Jigging Up Giants on Lake George, NY

I absolutely hate trolling.  I despise it (too strong of a reaction?).  I know it's effective, I just don't like doing it.  I am a jigging fool.  Here's where I get weird with you...I can actually remember many of the jig bites that I get from year to year.  Whether it's casting and snapping jigs for walleyes back in Michigan, vertical jigging a river for walleyes (like the Detroit River), or jigging spoons and plastics on Lake George for big 'ole Lakers, it's the thump, whack, twack, thud, shwack, tunk, bump, crush (or whatever word you use to describe a hit) that gets me every time.

We have been thinking a lot about Lakers this winter.  Our desires to ice fish Lake George were thwarted by a warm winter.  So we've been left to dream and plan.  And this is what we've been thinking.  We caught 25 fish last summer from about July 15 to the middle of August.  We would Lake Trout fish to rest our smallie spots for guide trips or if we had an hour before dinner we go  hit a spot.  We want to build on that momentum and experience and so this is what we have been thinking about adding to our repertoire this season:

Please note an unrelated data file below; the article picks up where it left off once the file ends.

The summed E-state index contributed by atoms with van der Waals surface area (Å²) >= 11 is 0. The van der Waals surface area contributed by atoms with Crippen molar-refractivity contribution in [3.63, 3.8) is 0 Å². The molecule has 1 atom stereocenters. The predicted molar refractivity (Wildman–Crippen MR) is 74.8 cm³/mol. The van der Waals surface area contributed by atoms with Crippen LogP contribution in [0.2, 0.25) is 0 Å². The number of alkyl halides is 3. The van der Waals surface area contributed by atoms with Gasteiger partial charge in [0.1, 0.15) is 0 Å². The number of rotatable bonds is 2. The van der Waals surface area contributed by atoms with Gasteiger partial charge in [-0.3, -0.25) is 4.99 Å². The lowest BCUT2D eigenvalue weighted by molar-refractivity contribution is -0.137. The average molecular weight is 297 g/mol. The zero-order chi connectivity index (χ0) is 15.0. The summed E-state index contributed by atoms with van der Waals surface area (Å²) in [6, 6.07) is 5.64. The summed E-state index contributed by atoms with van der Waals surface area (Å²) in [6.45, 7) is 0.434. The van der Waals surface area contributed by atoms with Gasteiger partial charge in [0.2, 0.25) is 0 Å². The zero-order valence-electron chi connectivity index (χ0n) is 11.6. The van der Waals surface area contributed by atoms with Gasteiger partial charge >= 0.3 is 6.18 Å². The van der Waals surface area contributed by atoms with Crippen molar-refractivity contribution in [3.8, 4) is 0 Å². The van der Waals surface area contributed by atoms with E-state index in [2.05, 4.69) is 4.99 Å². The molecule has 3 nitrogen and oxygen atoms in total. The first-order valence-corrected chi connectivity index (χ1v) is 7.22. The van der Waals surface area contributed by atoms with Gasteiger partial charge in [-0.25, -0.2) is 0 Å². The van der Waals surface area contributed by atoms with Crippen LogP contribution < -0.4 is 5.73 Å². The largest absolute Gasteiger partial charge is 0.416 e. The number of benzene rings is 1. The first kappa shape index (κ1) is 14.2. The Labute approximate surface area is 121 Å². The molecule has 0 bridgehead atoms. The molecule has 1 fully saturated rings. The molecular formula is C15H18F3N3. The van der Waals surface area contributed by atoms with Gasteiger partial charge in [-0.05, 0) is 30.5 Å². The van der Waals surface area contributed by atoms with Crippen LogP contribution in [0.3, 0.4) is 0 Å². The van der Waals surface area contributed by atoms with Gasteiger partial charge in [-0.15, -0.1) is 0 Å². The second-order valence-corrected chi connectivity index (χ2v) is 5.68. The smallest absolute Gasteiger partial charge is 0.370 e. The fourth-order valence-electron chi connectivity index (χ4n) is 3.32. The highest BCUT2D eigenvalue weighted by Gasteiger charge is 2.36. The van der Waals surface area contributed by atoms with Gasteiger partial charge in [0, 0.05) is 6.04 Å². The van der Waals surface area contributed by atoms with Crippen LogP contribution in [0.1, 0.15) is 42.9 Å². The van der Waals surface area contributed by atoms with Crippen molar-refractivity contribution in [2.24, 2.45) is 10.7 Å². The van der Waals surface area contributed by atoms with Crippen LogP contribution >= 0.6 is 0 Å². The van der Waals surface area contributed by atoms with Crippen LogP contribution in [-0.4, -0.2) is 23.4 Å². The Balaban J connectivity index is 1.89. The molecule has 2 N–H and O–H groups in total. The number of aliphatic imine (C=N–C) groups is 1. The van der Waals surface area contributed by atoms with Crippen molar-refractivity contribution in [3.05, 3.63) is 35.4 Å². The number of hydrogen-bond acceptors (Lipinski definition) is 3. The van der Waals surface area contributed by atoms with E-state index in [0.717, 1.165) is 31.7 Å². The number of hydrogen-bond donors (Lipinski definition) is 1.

1.  Try tubes.  Gord Pyzer and many other Lake Trout experts tout the tube as their go to bait during the frozen water period - they have to work in open water as well!

2.  Vary sizes of plastics.  We mostly fished a 4" and 5" fluke or minnow style plastic last summer.  This year we have 2.5" all the way up to 7" baits to try.  

3.  Try a variety of metal/hard baits.  We only used spoons and we had success with those, but this season we are planning on trying jigging rapalas, rippin raps, and blade baits out in that deep water for the mighty Mackinaw.  Rapala has the flat rap that is small and yet extremely heavy (over an ounce).

4.  Try different colors/types of jig head.  My jig head designer (oldfartlure.com) has designed a new lower profile jig head that I'm itchin to try on these fish.  We just used a 1 oz white ball head jig last season.  This year we are going to try a couple different profiles and colors.  

5.  Add a stinger hook/tip with bait.  We had quite of few bumps and taps last year that we missed.  We don't know if these were just Jacks or big baitfish or what.  But the hope this year is to hook up with many more of those fish!

6.  Look for more structure that holds these fish.  Our Garmin's (GPSMAP® 7610xsv) were huge in finding structure and fish last summer.  The U.S. LakeVü HD Ultra mapping software that they make puts an incredible tool at your fingertips, helping you dial in on spots you never knew existed before.

If you have Lake Trout jigging suggestions, I would love to hear them!  Email me at nofishleftbehind@gmail.com.

If you want to get in on this action with us, consider jumping in with a guide trip!  We are booking stuff right now for the summer.  You can connect with us by calling or texting us at 517-488-3224!